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The weave package allows the inclusion of C/C++ within Python code and is useful in accelerating Python code.

svn co weave
cd weave
sudo python install

If you have scipy installed, weave includes several examples here:


And the above tutorial is on your installation also:


To find where your site-packages directory holding scipy is, run this python command in a terminal:

python -c "from scipy import weave; print weave.__path__"

some random notes

when is code compiled

a) Is it possible to distribute modules using weave to other people who might NOT have a C compiler installed ? b) when I (or someone who does not have a C compiler !) change parts of that module that should not require a recompiling of the C part - is weave smart enough to recognise this ?

> It's my understanding that a re-compile is triggered by a mismatch to a 
> MD5 generated on the C string that is to be compiled and the cached MD5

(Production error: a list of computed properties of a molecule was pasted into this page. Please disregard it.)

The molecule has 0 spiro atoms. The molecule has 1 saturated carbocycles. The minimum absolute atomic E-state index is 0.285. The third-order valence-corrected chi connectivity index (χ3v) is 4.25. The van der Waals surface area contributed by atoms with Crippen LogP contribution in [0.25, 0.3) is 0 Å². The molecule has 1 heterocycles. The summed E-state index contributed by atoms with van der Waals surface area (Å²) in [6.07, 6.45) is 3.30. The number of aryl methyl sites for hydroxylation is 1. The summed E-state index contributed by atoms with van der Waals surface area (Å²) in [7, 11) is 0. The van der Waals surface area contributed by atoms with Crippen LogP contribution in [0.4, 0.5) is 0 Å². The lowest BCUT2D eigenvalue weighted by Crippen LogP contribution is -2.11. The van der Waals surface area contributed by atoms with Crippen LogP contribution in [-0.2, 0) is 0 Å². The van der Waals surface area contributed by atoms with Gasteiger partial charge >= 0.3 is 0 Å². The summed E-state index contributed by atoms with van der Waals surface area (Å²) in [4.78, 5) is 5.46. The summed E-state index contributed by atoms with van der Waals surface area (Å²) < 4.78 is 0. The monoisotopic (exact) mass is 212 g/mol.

> for the expression.  This would mean that only changes to that string 
> would force a re-compile.  However, even formatting changes (even to 
> whitespace) in the C string force a recompile.

> The types of the inputs are also taken into account.

> And (to be pedantic :) ) the version the numpy API.

how to distribute code to people w/o a C compiler

You can make weave generate an extension module of your choosing.
Look at examples/ which builds a
fibonacci_ext.cpp/ pair in the current directory.

Weave and Numpy array arguments

>> if I pass a numpy array 'arr' as argument
>> a) how does the C code get arr.ndim ?
>> b) how does the C code get arr.shape[0],... ?
>> c) if the C code changes elements of arr, are those changes *on the
>> original data* ?


>> In other words, is weave.inline making a copy of arr ?


>> I searched through
>> html?format=raw but did not find a definite answer. From
>> the '' example in weave in looks like Narr would contain the
>> shape !?

Yes. Specifically:

arr_array is the actual PyArrayObject* corresponding to the Python object.

Narr = arr_array->dimensions
Sarr = arr_array->strides
Darr = arr_array->nd
arr = arr_array->data

> > Oh, and I forgot: How about non-contiguous arrays !?

Passed straight on through, just like contiguous arrays.

>> In the case that these are handled - does that slow things down for proper 
>> aligned arrays,  too !?

You will have to take the strides into account in your code.


SciPy: Weave (last edited 2015-10-24 17:48:26 by anonymous)